A major issue is how the second $350 billion of TARP money will be allocated under the Obama administration. A letter to lawmakers from Lawrence Summers, the head of the White House’s National Economic Council, stated that President Obama’s focus for TARP fund spending will be towards reducing the oversupply of single-family homes; reforming and increasing TARP oversight and establishing more stringent conditions for bailout money recipients; strengthening financial institutions so they will resume lending for small business, auto purchases and municipalities, and attracting private capital to help recapitalize financial institutions that are struggling with toxic debt instruments on their books.
The NMHC, along with commercial real estate lobbyists, would like to see a portion of the remaining TARP funds used to support the creation of a loan facility for commercial properties, including apartment communities, to ensure that capital flows to the rental housing sector.
Under the program, the Federal Reserve Bank of New York would set up a credit facility of up to $200 billion, backed by $20 billion in protection credit from TARP funds and would accept newly originated, high-quality AAA-rated secured and unsecured commercial real estate debt as collateral. NMHC believes this action is critical to the apartment industry because of the enormous amount of commercial real estate debt that will mature this year and in 2010.
“There are a number of industries — multifamily included — that have been hurt by the huge over stimulation that happened in the single-family housing sector. The meltdown and the credit crisis spilled over into just about every other industry in terms of obtaining credit. So, while the apartment industry is not experiencing the economic problems we did in the late 1980s and early 1990s when there was overbuilding and overleveraging, there are properties that are due to be refinanced this year, just because that’s when their refinancing comes up. Although they are good, profitable properties, there may not be any credit available to refinance. That’s why we say credit needs to be freed up for those types of financing deals so that the owners can keep their properties going,” said Arbury.
The NMHC is urging policymakers to address the looming capital shortage for rental housing, especially since regulators are requiring Fannie Mae and Freddie Mac to start reducing their portfolios beginning next year. The two government-sponsored entities, now operating under government conservator-ship, have been the major source of acquisition and construction financing for the apartment rental sector.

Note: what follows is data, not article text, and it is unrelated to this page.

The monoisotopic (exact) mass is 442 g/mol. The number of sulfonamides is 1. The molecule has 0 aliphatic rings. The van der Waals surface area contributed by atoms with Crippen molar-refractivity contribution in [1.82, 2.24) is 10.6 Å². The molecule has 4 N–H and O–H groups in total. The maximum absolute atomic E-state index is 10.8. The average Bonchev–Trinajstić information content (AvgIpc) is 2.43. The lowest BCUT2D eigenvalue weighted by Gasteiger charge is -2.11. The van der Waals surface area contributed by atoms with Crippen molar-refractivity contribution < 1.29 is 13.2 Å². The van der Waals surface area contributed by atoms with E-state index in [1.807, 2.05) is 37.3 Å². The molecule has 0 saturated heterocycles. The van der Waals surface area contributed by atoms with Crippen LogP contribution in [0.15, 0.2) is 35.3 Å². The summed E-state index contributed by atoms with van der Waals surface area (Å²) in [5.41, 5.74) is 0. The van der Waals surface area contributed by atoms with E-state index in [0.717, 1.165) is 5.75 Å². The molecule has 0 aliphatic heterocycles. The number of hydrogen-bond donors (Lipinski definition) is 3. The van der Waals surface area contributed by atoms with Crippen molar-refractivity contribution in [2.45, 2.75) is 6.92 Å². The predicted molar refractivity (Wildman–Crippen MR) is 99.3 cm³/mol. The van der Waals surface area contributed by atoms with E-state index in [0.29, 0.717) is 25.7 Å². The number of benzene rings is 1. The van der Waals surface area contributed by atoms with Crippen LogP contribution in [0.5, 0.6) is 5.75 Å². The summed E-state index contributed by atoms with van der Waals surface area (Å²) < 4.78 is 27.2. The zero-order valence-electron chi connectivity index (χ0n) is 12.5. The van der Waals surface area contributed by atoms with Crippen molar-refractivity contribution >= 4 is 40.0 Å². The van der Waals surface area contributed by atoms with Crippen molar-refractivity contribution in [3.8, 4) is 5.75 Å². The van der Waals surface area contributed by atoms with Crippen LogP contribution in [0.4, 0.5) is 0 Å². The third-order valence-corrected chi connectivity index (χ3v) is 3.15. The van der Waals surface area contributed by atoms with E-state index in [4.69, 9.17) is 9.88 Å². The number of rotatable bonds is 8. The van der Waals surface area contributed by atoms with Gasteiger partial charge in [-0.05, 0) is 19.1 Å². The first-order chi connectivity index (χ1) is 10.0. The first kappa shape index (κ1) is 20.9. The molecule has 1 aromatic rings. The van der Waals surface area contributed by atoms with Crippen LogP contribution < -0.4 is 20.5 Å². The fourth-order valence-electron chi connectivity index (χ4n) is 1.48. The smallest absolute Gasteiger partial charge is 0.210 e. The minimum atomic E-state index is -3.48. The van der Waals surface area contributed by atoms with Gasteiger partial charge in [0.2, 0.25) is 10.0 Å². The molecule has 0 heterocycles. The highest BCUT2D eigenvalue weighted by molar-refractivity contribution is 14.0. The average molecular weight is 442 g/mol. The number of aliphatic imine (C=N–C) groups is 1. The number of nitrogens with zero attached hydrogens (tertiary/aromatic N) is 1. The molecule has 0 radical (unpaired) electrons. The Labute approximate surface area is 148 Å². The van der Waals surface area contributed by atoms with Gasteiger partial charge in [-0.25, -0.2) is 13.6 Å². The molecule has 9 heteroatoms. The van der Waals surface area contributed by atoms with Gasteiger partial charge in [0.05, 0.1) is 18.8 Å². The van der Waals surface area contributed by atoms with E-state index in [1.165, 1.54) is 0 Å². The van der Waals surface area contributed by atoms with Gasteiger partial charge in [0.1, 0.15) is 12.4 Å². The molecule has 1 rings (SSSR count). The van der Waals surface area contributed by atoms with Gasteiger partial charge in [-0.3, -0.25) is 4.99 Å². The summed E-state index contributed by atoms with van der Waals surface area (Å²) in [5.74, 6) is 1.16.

In making its case to the Obama Administration and lawmakers on Capital Hill, the NMHC will rely on a paper provided by Harvard University’s Joint Center for Housing Studies, “Meeting Multifamily Housing Financing Needs During and After the Credit Crisis,” and the policy framework it recommends.
The Harvard paper, commissioned by NMHC, concludes that in order to ensure an adequate supply of capital to the multifamily sector during and after the economic crisis, lawmakers must recognize the important differences between single-family, multifamily and commercial financing.
NMHC has been a long-time and vocal proponent of balancing the U.S. housing policy, which the organization believes has been skewed in favor of single-family housing for decades. “But things are changing now, especially over the past nine to 12 months. A number of key people finally understand that there needs to be balance,” Arbury said.
NMHC fully supports measures that help people facing foreclosures stay in their homes and that will assist communities tackle the burden of large numbers of foreclosed properties, but anything beyond that would just rekindle the problems we are dealing with today, Arbury said.
To that end, the Council is trying to counter some of the more offensive efforts being put forth by the home builders and the realtors to try and re-stimulate single-family housing, he said.
The home building industry is pushing for new and expanded homeowner incentives, such as a proposed $7,500 tax credit for home-buyers’ primary residences and seller-financed “charity” down-payment programs.
NMHC says these down-payment assistance programs, which Congress banned last year, perpetuate the failed zero-down mortgages that fueled the housing crisis, noting they are three times as likely to fail as other mortgages and thus endanger the FHA mortgage program. According to a recent HUD auditors report, the FHA’s once fairly robust reserves already have dropped 40 percent and will fall further as default rates continue to increase. NMHC believes the return of zero-down loans only will exacerbate this decline.
Home-buying incentives simply are bailouts for the single-family housing market that created the housing bubble and its ensuing problems and will do nothing to stimulate the economy or to stop house prices from falling further, notes Arbury.